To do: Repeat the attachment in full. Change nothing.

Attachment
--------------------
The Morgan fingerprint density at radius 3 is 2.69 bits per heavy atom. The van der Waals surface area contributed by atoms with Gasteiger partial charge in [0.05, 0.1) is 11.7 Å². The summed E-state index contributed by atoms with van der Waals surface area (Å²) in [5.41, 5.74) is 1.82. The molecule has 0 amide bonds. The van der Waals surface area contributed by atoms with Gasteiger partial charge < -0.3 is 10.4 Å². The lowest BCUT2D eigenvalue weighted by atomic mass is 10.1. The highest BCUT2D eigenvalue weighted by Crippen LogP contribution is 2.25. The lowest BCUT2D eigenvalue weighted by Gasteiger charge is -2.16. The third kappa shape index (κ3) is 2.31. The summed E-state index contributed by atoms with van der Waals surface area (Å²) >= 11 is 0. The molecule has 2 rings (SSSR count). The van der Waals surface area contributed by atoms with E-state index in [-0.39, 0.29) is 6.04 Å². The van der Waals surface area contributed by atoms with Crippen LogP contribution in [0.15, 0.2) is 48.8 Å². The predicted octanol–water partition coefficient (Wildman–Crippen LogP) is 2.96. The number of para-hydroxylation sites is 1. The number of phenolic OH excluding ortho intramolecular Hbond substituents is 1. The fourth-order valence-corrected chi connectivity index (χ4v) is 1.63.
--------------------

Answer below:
The Morgan fingerprint density at radius 3 is 2.69 bits per heavy atom. The van der Waals surface area contributed by atoms with Gasteiger partial charge in [0.05, 0.1) is 11.7 Å². The summed E-state index contributed by atoms with van der Waals surface area (Å²) in [5.41, 5.74) is 1.82. The molecule has 0 amide bonds. The van der Waals surface area contributed by atoms with Gasteiger partial charge < -0.3 is 10.4 Å². The lowest BCUT2D eigenvalue weighted by atomic mass is 10.1. The highest BCUT2D eigenvalue weighted by Crippen LogP contribution is 2.25. The lowest BCUT2D eigenvalue weighted by Gasteiger charge is -2.16. The third kappa shape index (κ3) is 2.31. The summed E-state index contributed by atoms with van der Waals surface area (Å²) >= 11 is 0. The molecule has 2 rings (SSSR count). The van der Waals surface area contributed by atoms with E-state index in [-0.39, 0.29) is 6.04 Å². The van der Waals surface area contributed by atoms with Crippen LogP contribution in [0.15, 0.2) is 48.8 Å². The predicted octanol–water partition coefficient (Wildman–Crippen LogP) is 2.96. The number of para-hydroxylation sites is 1. The number of phenolic OH excluding ortho intramolecular Hbond substituents is 1. The fourth-order valence-corrected chi connectivity index (χ4v) is 1.63.